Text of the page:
The scientists at the National University of Defense Technology in Changsha, China, had plenty to celebrate: They had developed a supercomputer that could perform more than a quadrillion calculations per second.
The announcement, released just in time for US President Barack Obama's visit to China this weekend, had symbolic value: With their new computer, dubbed "Tianhe" ("Milky Way"), the Chinese claim they will be the first country to become a direct rival to the superpower.
China is bursting with self-confidence. The new world power sees itself as a winner in the financial crisis, with its economy growing by an impressive 9 percent in the third quarter, while the economies of the West struggle to recover from a deep recession. And while the Americans are focused on their own problems, China is expanding its influence, both in Asia and among resource-rich African countries.
China's leaders are challenging the Americans more and more aggressively, not least to demonstrate to their own population of 1.3 billion how far the country has progressed under their leadership.
In an article in the party organ of the People's Liberation Army, Air Force General Xu Qiliang announced China's plans to expense its defense capabilities deep into space in the future. By the mid-21st century, the general predicted, the People's Republic will have become a world power, and its air force will be required to defend the country against many kinds of threats.
Thirty years after the two major powers established diplomatic relations, the bilateral balance is now shifting in China's favor. When Obama arrives in Beijing this weekend as part of his first Asian tour since taking office, the Chinese will expect him to behave far more modestly than his predecessor. The president is unlikely to disappoint his hosts.
Judging by what his advisors have indicated in recent weeks, Obama will not inundate the Chinese with demands. The vision of a nuclear weapons-free world will have to wait. The calls for binding climate protection goals will only be mentioned quietly, if they are mentioned at all. The American will continue to press Beijing to revalue its currency, the yuan, but only at the expert level. Rarely has the superpower been this mild-mannered.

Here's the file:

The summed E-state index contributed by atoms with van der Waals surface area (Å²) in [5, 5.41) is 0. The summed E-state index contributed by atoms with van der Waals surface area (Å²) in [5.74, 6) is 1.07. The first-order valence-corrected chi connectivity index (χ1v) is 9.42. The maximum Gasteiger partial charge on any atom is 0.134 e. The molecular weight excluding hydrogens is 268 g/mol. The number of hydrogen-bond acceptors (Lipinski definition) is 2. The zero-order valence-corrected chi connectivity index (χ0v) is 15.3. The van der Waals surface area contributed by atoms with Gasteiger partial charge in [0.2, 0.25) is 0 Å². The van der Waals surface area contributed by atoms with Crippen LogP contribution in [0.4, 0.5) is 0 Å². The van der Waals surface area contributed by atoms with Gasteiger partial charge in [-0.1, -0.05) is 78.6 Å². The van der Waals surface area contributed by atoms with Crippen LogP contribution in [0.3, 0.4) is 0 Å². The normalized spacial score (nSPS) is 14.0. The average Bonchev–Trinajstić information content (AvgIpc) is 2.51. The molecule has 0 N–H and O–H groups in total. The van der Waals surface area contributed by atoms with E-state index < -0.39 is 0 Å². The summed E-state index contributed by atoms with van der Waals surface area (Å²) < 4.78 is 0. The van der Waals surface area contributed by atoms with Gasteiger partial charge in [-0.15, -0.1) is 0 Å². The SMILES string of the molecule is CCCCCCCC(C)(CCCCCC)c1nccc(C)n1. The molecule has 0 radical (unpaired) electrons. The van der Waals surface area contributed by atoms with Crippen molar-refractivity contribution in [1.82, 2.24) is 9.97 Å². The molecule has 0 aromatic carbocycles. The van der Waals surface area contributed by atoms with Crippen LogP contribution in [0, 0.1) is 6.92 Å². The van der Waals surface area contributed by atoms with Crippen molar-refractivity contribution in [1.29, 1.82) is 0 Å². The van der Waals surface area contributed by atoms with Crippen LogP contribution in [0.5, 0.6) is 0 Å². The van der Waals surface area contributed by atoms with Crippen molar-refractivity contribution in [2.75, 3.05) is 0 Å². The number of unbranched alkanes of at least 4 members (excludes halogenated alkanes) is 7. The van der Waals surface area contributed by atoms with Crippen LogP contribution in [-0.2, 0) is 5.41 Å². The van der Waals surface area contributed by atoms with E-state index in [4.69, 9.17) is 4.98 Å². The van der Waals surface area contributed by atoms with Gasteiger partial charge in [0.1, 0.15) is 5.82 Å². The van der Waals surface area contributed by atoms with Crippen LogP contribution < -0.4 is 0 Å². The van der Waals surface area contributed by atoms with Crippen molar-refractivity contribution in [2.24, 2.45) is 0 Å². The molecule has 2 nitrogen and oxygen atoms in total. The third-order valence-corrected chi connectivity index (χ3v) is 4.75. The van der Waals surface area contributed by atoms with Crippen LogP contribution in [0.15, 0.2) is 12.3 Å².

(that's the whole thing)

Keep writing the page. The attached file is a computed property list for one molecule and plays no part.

Obama describes his foreign policy as a new age of cooperation. He is seeking to develop a relationship with a Chinese leadership that he needs more than it needs him. About two-thirds of China's foreign currency reserves are denominated in dollars. Any abrupt shift on the part of Beijing would threaten the stability of the US currency. Cheap imported Chinese goods help push up the American standard of living and minimize the risks of inflation.
Washington has been particularly enthusiastic about China's economic stimulus programs: the Chinese launched the world's biggest investment program after the start of the financial crisis. Without their spirited course of action, the world economy could very well have imploded. Beijing's stimulus program amounted to about 13 percent of Chinese gross domestic product, making it almost twice as large as the US program and close to five times the size of its German equivalent. Obama's economic team has been deeply impressed by the success of China's stimulus policy.